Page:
75:46 one of the things that’s strange and
75:48 this is another way the world is
75:49 upside-down is that after being fed a
75:52 non-stop diet of freedom and rights for
75:54 60 years people are starving to death
75:57 for a diet of constraint and
76:01 responsibility and who the hell would
76:03 have ever thought that was saleable you
76:04 know and I have people coming up to me
76:06 all
76:06 the Timelords it already happened many
76:07 times today they say well you know
76:09 you’ve talked about responsibility I’ve
76:11 been listening to your YouTube videos
76:12 it’s really straightened out my life I
76:14 now have a purpose I’m not nihilistic
76:16 and when I talk to people about
76:19 responsibility and rights especially
76:21 young men in my audiences are mostly
76:24 young men man you can hear a pin drop
76:26 you think well what’s going on there
76:28 that’s so weird it’s like it’s this it’s
76:31 this crazy inversion it’s the least
76:34 saleable thing possible has become the
76:37 thing that’s most in demand say like
76:39 have a hard life do something difficult
76:41 get yourself get your act together quit
76:44 blaming other people assume that you’re
76:46 the problem start small with like non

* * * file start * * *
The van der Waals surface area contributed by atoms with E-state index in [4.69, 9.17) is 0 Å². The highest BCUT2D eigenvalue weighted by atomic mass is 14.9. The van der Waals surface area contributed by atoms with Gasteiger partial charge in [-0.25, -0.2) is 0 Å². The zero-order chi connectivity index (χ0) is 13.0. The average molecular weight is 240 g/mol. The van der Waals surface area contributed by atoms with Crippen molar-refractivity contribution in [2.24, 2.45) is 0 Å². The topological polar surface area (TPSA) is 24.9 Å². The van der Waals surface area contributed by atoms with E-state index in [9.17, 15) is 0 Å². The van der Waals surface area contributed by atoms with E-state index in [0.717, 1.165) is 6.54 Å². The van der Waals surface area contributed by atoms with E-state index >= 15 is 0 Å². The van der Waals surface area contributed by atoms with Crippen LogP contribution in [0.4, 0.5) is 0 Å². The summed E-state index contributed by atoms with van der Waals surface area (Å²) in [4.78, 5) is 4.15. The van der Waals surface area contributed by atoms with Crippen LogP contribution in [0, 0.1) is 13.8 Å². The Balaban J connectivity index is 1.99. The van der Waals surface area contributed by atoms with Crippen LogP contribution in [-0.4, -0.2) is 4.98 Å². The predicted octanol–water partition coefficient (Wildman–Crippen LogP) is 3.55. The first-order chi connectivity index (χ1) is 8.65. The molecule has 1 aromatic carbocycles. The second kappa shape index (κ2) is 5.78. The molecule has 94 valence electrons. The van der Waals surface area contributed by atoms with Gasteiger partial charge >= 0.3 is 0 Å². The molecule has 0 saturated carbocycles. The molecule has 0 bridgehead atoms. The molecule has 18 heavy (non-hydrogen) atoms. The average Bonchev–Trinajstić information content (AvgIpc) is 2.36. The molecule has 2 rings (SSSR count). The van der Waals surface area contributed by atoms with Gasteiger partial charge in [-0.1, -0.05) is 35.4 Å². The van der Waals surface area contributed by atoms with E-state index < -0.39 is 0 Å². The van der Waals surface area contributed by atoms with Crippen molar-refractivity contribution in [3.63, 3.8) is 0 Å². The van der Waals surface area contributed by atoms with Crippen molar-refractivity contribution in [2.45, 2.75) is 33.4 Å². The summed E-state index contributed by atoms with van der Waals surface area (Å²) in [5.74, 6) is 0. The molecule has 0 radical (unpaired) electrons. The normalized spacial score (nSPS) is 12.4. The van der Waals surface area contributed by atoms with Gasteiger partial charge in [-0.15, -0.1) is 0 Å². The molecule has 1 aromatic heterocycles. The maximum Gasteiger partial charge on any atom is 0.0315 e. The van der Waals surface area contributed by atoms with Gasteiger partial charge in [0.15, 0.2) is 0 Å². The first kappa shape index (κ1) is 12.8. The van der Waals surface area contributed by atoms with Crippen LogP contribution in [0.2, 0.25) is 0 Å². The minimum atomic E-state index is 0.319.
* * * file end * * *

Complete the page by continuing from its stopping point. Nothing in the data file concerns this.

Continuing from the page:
76:48 heroic activities don’t broadcast it in
76:51 public right pick up something heavy and
76:54 assume that you’re contributing in some
76:56 important manner to the destiny of the
76:58 world and like let your soul quake when
77:01 you understand what that means and
77:02 everybody’s thinking yes that’s exactly
77:04 what I want to hear it’s exactly what
77:05 it’s like what the hell
77:15 you know and then there’s these biblical
77:17 lectures and I thought I thought this is
77:19 another upside down thing I thought okay
77:21 as I put business plans together before
77:24 and you know I know how you evaluate a
77:26 business plan so here’s the business
77:27 plan I’m gonna lay out $60,000 to rent a
77:31 theater for 12 weeks and I’m going to
77:34 deliver a series of lectures on the
77:35 Bible and that’s a profit generating
77:39 enterprise do you want to invest it’s
77:42 like you know get this guy needs
77:45 anti-psychotic medication and he needs
77:47 it quickly and so so I thought well I’m
77:52 doing this because I want to walk